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The potential of open data to help businesses


Public intent data play a foundational role as a system of reference for the entire economy.

Public intent data add tremendous value to the economy as a whole and to various sectors. The gross value added from public data is estimated to range from 0.4 percent to 1.4 percent of GDP, according to a 2016 meta-study that focused mainly on high-income countries.1 Specific public intent data products also yield great value for particular sectors. For example, Denmark’s open access dataset of addresses generated direct economic benefits of €62 million (over DKr 450 million) between 2005 and 2009, returning the €2 million (roughly DKr 15 million) cost of investments in data many times over.2 This example is relevant for low- and middle-income countries, where the lack of addresses and address datasets have been a barrier to the development of data-driven transport and logistics services.

Creating value using public intent data

Entrepreneurs create value using public intent data in ways similar to how they use other data. First, companies use public intent data to improve their operations. US retailers, for example, combine data from the American Community Survey with their own sales data to customize inventory regionally.3 On the operations side, businesses rely on price-level data to set wages and allowances, among many other uses.4 Second, firms use public intent data to develop new products or services, including research and analytics services.5 For example, the global energy analytics sector depends on data from the Energy Information Administration to monitor worldwide patterns of energy use.6 Other businesses use data to provide new forms of advice to their customers. Farmerline, a company in Ghana, combines government meteorological and administrative data with proprietary data to provide advice to farmers via text message. Firms also rely on demographic statistics and business registers to inform their decisions about whether and how to enter new markets. Finally, firms may act as data intermediaries (see chapter 8), aggregating and repackaging government data in more accessible, user-friendly formats.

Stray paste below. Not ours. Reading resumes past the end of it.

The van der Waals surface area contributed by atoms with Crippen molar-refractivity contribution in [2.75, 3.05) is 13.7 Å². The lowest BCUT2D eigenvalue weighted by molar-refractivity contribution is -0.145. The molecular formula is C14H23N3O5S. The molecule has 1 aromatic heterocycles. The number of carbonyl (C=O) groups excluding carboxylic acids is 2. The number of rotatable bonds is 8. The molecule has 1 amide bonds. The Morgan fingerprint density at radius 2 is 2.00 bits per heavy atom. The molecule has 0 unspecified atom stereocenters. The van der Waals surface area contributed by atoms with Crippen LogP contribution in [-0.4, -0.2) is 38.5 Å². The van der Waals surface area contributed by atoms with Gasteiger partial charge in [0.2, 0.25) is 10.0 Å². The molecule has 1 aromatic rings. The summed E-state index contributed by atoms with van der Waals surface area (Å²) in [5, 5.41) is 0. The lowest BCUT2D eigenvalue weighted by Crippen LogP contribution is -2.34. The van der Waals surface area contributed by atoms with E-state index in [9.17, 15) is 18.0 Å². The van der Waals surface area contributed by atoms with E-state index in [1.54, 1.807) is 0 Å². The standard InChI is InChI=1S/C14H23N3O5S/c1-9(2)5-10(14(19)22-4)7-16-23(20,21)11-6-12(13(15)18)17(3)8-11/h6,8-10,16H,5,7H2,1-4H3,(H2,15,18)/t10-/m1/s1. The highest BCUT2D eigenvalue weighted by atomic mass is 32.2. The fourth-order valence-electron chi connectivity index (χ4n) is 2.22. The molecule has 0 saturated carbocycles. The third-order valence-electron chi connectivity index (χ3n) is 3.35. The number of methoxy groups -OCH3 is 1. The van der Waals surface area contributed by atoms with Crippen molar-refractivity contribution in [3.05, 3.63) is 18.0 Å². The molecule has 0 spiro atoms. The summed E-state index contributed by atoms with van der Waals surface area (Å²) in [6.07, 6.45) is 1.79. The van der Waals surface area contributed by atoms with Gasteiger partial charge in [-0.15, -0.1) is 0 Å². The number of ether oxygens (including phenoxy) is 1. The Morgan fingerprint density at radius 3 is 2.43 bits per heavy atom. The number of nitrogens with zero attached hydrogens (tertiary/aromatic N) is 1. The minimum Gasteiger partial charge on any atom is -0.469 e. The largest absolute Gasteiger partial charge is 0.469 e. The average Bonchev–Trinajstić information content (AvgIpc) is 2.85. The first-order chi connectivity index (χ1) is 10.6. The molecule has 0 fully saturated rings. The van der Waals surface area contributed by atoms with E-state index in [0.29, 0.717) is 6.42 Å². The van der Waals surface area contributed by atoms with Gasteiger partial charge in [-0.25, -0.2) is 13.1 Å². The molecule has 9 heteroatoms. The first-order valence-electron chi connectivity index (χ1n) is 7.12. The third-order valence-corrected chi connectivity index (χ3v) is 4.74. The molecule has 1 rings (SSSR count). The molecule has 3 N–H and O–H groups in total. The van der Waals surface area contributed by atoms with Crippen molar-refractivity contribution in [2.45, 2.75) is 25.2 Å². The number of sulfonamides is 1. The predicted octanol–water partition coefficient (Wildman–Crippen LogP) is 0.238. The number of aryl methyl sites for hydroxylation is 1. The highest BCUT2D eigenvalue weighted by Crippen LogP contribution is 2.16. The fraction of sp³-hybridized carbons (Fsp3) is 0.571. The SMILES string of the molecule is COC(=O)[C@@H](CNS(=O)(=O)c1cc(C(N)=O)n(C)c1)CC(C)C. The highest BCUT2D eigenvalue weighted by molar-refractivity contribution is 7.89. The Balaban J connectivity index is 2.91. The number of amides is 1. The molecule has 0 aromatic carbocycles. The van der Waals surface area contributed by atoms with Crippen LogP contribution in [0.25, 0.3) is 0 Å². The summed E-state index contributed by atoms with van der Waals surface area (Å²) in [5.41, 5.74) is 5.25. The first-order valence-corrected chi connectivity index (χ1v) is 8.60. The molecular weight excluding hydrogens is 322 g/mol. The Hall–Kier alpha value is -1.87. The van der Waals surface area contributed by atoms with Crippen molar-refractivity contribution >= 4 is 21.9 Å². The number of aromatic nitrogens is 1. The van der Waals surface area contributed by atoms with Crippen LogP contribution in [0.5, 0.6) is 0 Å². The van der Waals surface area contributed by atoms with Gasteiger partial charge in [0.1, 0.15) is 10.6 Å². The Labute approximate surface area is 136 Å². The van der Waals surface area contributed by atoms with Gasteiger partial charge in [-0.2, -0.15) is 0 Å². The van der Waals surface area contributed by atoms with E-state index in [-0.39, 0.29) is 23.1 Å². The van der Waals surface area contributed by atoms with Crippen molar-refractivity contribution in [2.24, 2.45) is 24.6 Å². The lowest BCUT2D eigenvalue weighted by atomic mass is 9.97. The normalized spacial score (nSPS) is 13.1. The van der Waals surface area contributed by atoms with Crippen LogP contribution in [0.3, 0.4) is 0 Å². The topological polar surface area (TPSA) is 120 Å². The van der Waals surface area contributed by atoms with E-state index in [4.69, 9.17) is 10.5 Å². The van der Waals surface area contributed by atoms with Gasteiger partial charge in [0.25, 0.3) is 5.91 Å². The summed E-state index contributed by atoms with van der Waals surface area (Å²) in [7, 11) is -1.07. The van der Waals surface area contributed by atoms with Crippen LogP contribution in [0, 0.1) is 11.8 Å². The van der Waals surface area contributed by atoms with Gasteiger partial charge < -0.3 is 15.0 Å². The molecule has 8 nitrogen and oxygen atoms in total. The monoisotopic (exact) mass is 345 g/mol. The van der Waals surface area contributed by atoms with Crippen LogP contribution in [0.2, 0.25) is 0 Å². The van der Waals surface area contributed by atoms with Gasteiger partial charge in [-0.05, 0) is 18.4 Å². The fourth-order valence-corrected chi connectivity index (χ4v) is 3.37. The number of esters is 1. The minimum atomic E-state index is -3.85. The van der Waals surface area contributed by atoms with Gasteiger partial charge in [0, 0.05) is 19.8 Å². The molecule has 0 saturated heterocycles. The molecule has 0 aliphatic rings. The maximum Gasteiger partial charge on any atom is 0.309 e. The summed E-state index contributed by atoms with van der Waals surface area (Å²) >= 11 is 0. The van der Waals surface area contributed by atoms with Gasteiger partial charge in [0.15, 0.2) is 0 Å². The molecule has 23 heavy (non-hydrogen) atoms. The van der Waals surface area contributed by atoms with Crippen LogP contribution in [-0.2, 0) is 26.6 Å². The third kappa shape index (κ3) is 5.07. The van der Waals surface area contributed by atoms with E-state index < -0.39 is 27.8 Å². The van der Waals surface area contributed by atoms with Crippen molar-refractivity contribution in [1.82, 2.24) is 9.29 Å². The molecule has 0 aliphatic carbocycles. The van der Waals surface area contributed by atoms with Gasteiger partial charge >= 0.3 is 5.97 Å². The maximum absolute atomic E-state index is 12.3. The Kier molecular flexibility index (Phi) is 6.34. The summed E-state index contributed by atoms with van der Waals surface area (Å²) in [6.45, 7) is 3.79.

The changing landscape of business sectors driven by public data

While businesses driven by public data have been studied in high-income economies in some detail,7 there is little systematic information on private sector use of public intent data and their value to the economy in lower-income countries. Nevertheless, a handful of sources shed light on the business use of public intent data, including in emerging economies.8

These sources indicate that companies using public intent data span a wide range of sectors in both high-income and low- and middle-income economies. Around the world, the technology sector clearly dominates. In low- and middle-income economies, the research and consulting sector is the second most frequent user of public intent data. Companies using such data tend to be young and small in terms of the number of employees, with a large majority of global companies that use GovLab’s OpenData500 Global Network database having 200 or fewer employees. In terms of the data used, half of the US-based OpenData500 companies use data from multiple government agencies. The US Census Bureau is one of the most used sources (16 percent). Similarly, in Mexico, the national statistics office, the National Institute of Statistics and Geography (INEGI), is the most important source of public intent data for businesses, with 88 percent of companies reporting that they use INEGI data. Among the 200 firms in low- and middle-income countries included in the Open Data Impact Map compiled by the Open Data for Development Network, geospatial data are the most commonly used type of public intent data (41 percent), followed by demographic data (36 percent), economic data (30 percent), and health data (27 percent).